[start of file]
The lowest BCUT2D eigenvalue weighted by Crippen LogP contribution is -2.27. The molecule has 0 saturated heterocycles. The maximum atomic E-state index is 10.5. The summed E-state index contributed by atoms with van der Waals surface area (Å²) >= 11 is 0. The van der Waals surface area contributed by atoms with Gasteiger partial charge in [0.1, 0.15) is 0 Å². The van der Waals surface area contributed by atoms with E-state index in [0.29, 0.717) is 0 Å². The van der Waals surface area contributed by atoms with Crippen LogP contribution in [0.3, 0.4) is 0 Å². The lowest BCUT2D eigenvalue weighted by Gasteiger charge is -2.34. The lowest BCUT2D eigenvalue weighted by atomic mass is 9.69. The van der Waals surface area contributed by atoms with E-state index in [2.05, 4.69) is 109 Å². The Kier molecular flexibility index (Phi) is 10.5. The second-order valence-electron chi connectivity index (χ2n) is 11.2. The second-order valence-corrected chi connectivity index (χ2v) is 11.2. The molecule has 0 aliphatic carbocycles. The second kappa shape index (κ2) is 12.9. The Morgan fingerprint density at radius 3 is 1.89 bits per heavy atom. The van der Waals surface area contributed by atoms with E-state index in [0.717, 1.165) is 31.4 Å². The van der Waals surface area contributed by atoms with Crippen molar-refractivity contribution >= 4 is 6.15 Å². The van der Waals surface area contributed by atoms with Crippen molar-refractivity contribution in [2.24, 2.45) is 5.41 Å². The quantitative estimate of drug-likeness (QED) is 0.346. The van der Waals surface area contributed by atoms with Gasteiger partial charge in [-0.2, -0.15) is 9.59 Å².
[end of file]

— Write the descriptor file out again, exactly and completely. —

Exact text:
The lowest BCUT2D eigenvalue weighted by Crippen LogP contribution is -2.27. The molecule has 0 saturated heterocycles. The maximum atomic E-state index is 10.5. The summed E-state index contributed by atoms with van der Waals surface area (Å²) >= 11 is 0. The van der Waals surface area contributed by atoms with Gasteiger partial charge in [0.1, 0.15) is 0 Å². The van der Waals surface area contributed by atoms with E-state index in [0.29, 0.717) is 0 Å². The van der Waals surface area contributed by atoms with Crippen LogP contribution in [0.3, 0.4) is 0 Å². The lowest BCUT2D eigenvalue weighted by Gasteiger charge is -2.34. The lowest BCUT2D eigenvalue weighted by atomic mass is 9.69. The van der Waals surface area contributed by atoms with E-state index in [2.05, 4.69) is 109 Å². The Kier molecular flexibility index (Phi) is 10.5. The second-order valence-electron chi connectivity index (χ2n) is 11.2. The second-order valence-corrected chi connectivity index (χ2v) is 11.2. The molecule has 0 aliphatic carbocycles. The second kappa shape index (κ2) is 12.9. The Morgan fingerprint density at radius 3 is 1.89 bits per heavy atom. The van der Waals surface area contributed by atoms with E-state index in [0.717, 1.165) is 31.4 Å². The van der Waals surface area contributed by atoms with Crippen molar-refractivity contribution >= 4 is 6.15 Å². The van der Waals surface area contributed by atoms with Crippen molar-refractivity contribution in [2.24, 2.45) is 5.41 Å². The quantitative estimate of drug-likeness (QED) is 0.346. The van der Waals surface area contributed by atoms with Gasteiger partial charge in [-0.2, -0.15) is 9.59 Å².